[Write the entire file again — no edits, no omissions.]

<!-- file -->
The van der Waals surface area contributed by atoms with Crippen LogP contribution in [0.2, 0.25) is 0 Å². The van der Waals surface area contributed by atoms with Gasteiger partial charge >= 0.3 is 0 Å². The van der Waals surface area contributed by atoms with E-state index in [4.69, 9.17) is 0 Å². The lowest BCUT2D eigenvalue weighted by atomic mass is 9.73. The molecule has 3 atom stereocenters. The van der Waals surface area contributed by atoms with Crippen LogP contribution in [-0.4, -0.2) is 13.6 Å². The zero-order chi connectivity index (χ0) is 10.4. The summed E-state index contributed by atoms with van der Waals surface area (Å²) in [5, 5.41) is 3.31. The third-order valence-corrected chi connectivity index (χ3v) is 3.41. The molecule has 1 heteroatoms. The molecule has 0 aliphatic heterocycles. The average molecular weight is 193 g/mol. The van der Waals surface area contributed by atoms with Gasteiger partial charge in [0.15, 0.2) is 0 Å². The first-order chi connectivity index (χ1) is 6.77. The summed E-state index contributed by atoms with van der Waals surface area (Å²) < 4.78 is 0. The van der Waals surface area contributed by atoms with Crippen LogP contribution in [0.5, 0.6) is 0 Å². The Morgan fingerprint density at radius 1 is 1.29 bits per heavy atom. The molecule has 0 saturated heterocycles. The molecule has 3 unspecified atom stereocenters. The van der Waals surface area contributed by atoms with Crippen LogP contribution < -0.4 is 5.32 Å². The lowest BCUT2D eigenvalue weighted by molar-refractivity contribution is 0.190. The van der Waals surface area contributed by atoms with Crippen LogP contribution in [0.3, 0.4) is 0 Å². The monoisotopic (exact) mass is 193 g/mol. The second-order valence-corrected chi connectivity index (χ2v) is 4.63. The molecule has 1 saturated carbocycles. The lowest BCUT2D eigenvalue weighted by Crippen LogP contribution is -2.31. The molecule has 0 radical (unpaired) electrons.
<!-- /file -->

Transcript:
The van der Waals surface area contributed by atoms with Crippen LogP contribution in [0.2, 0.25) is 0 Å². The van der Waals surface area contributed by atoms with Gasteiger partial charge >= 0.3 is 0 Å². The van der Waals surface area contributed by atoms with E-state index in [4.69, 9.17) is 0 Å². The lowest BCUT2D eigenvalue weighted by atomic mass is 9.73. The molecule has 3 atom stereocenters. The van der Waals surface area contributed by atoms with Crippen LogP contribution in [-0.4, -0.2) is 13.6 Å². The zero-order chi connectivity index (χ0) is 10.4. The summed E-state index contributed by atoms with van der Waals surface area (Å²) in [5, 5.41) is 3.31. The third-order valence-corrected chi connectivity index (χ3v) is 3.41. The molecule has 1 heteroatoms. The molecule has 0 aliphatic heterocycles. The average molecular weight is 193 g/mol. The van der Waals surface area contributed by atoms with Gasteiger partial charge in [0.15, 0.2) is 0 Å². The first-order chi connectivity index (χ1) is 6.77. The summed E-state index contributed by atoms with van der Waals surface area (Å²) < 4.78 is 0. The van der Waals surface area contributed by atoms with Crippen LogP contribution in [0.5, 0.6) is 0 Å². The Morgan fingerprint density at radius 1 is 1.29 bits per heavy atom. The molecule has 0 saturated heterocycles. The molecule has 3 unspecified atom stereocenters. The van der Waals surface area contributed by atoms with Crippen LogP contribution < -0.4 is 5.32 Å². The lowest BCUT2D eigenvalue weighted by molar-refractivity contribution is 0.190. The van der Waals surface area contributed by atoms with Crippen LogP contribution in [0.3, 0.4) is 0 Å². The monoisotopic (exact) mass is 193 g/mol. The second-order valence-corrected chi connectivity index (χ2v) is 4.63. The molecule has 1 saturated carbocycles. The lowest BCUT2D eigenvalue weighted by Crippen LogP contribution is -2.31. The molecule has 0 radical (unpaired) electrons.